From Umi Sinha: India Research Part 5: Amritsar and the Partition Museum

Our first stop in Amritsar was the Partition Museum. Recently opened, it is the first museum dedicated to bringing together materials that record the tragic history of Partition and the stories of survivors. We spent two days there. The stories, on video and audio, and almost all from the Indian side, were horrific but also moving, demonstrating as they did both the savagery, and the heroism and compassion, that humans are capable of. My daughter, India Stoughton, also set up interviews with Mallika Ahluwalia, one of the founders of the museum, and Guneeta Bhalla, who began the Partition Archive as a young student after hearing her grandmother’s story of Partition, with no funding, but by enrolling other volunteers to record their grandparents’ stories. She also spoke to two young men from Bolti Kidki – one Indian, the other Pakistani – who between them have collected audio recordings which they share on their Facebook page. Most of these initiatives seem to have been started by young people who have realised the importance of capturing their grandparents’ stories while they can.
During the days we spent in Delhi and Amritsar, people we met in hotels, or through our host organisations, mentioned friends who had lived through Partition as children or teenagers and I was lucky enough to meet four of them and record their stories. Not all of them were dramatic, but the details of how people escaped, what was happening, transport available, etc, were very useful to provide the sort of everyday detail one needs for fiction that it’s hard to get from books.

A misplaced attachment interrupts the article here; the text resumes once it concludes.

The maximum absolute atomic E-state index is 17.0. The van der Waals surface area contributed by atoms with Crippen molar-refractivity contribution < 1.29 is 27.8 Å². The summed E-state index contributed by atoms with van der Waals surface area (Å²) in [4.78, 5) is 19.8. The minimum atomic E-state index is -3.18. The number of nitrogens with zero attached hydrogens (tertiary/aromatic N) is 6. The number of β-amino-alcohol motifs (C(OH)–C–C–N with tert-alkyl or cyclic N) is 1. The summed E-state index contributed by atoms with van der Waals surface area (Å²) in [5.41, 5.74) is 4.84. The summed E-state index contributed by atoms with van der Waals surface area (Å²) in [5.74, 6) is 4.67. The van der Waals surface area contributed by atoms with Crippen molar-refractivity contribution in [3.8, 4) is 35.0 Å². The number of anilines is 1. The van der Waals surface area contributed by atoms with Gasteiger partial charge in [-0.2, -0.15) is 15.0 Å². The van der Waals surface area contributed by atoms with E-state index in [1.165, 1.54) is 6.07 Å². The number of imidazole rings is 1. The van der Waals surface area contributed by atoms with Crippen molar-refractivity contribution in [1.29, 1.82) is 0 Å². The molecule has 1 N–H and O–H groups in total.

Two days into our stay we had to change hotels because the first one we were in was so damp that I developed a chest infection. We moved to another one where our host, Harjot, took care of us like a mother, making me Ayurvedic soups and desserts, guaranteed to cure me overnight (they didn’t but they were delicious). She insisted that we accompany her to the Golden Temple because it was Guru Gobind Singh‘s birthday, the most auspicious day to visit. I really wanted to go to bed but I’m glad we went because it was magical. Of all the religious centres I have visited, the Golden Temple was the most welcoming. Harjot explained that it has four entrances – north, south, east and west – symbolising that everyone is welcome, whatever their religion and wherever they come from, and this was evident in the smiles and greetings from everyone we saw, including the fearsome looking guards with their spears. Food is also served to everyone who visits, regardless of caste or religion.
Golden Temple at dusk
I drew the line at going for dip in the freezing water – like everywhere we went in North India, it was cold and foggy – but Harjot did. And as night fell the view became even more magical.
While in Amritsar we went to Jallianwala Bagh, where a massacre took place in April 1919 when General Dyer ordered his soldiers to open fire on people who were camping there while visiting Amritsar to celebrate the festival of Baisakhi. (This event is mentioned in ‘Belonging‘.)